Choosing school colors is a corporate decision that should involve as many stakeholders as possible, including students, staff and faculty, parent and other booster organizations, district or other supervisors and appropriate city and local officials. Usually organizers solicit suggestions that are culled by popular voting to make a final selection.
School colors work with the school’s mission, location and other symbols to construct a brand. Ideas for colors can come from the school’s mission statement, its affiliation with a particular town or church, military and other government or civic groups. Likewise, they can be drawn from the colors of the state flag or seal, the U.S. flag or other public symbol. Many school districts keep lists of school colors so that each school’s colors remain unique and easily recognizable as new schools are created.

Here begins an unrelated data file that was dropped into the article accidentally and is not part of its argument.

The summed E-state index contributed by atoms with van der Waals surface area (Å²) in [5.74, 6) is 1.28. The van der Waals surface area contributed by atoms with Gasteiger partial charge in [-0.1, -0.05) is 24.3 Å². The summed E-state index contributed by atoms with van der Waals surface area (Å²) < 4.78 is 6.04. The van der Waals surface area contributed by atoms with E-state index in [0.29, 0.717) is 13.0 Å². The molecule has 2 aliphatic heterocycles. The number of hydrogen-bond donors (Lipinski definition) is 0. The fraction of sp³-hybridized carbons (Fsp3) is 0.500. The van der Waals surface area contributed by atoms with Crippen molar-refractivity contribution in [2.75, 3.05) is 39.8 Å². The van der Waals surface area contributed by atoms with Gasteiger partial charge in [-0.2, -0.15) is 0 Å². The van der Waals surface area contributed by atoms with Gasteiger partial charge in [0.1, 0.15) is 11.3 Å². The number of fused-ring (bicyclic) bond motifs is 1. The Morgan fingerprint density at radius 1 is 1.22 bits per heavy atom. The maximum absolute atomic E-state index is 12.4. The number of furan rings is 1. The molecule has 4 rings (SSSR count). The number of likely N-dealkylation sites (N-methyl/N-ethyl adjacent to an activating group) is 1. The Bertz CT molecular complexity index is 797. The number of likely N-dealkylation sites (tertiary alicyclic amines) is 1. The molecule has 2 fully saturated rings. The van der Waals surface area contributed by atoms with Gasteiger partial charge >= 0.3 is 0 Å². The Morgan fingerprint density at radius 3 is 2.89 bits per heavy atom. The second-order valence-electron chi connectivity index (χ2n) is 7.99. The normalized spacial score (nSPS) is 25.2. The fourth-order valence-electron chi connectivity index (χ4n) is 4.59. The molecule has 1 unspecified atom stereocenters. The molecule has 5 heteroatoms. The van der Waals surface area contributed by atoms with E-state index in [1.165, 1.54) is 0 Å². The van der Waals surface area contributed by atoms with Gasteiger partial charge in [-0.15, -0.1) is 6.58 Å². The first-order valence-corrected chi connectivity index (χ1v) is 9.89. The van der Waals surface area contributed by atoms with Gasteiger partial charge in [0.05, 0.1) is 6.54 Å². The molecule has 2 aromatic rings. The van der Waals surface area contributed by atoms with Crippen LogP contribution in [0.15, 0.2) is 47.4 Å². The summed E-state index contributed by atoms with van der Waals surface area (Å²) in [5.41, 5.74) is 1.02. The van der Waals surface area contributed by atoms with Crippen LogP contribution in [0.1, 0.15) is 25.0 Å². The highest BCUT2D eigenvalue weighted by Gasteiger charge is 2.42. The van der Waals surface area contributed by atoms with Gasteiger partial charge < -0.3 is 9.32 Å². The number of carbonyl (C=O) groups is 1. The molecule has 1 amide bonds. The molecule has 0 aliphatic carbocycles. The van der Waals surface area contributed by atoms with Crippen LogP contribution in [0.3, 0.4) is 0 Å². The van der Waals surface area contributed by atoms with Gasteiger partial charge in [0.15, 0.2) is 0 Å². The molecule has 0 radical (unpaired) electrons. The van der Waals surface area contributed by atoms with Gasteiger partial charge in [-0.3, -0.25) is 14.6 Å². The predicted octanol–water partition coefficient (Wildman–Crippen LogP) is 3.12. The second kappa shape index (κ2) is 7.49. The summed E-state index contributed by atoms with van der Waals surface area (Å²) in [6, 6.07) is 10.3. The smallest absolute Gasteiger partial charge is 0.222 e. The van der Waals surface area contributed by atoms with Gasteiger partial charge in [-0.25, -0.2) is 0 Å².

When school administrations organize votes on school colors, they usually ask for suggestions for two colors after offering the voters some information about the accepted meanings of colors; for example, red is associated with bravery, blue with loyalty, white with purity and so on. As voting spreads to create the widest consensus, organizers may offer explanations of how the colors work together or what they mean to the school’s mission. The final choice of school colors is usually left up to the student body once the list has been narrowed by other stakeholders.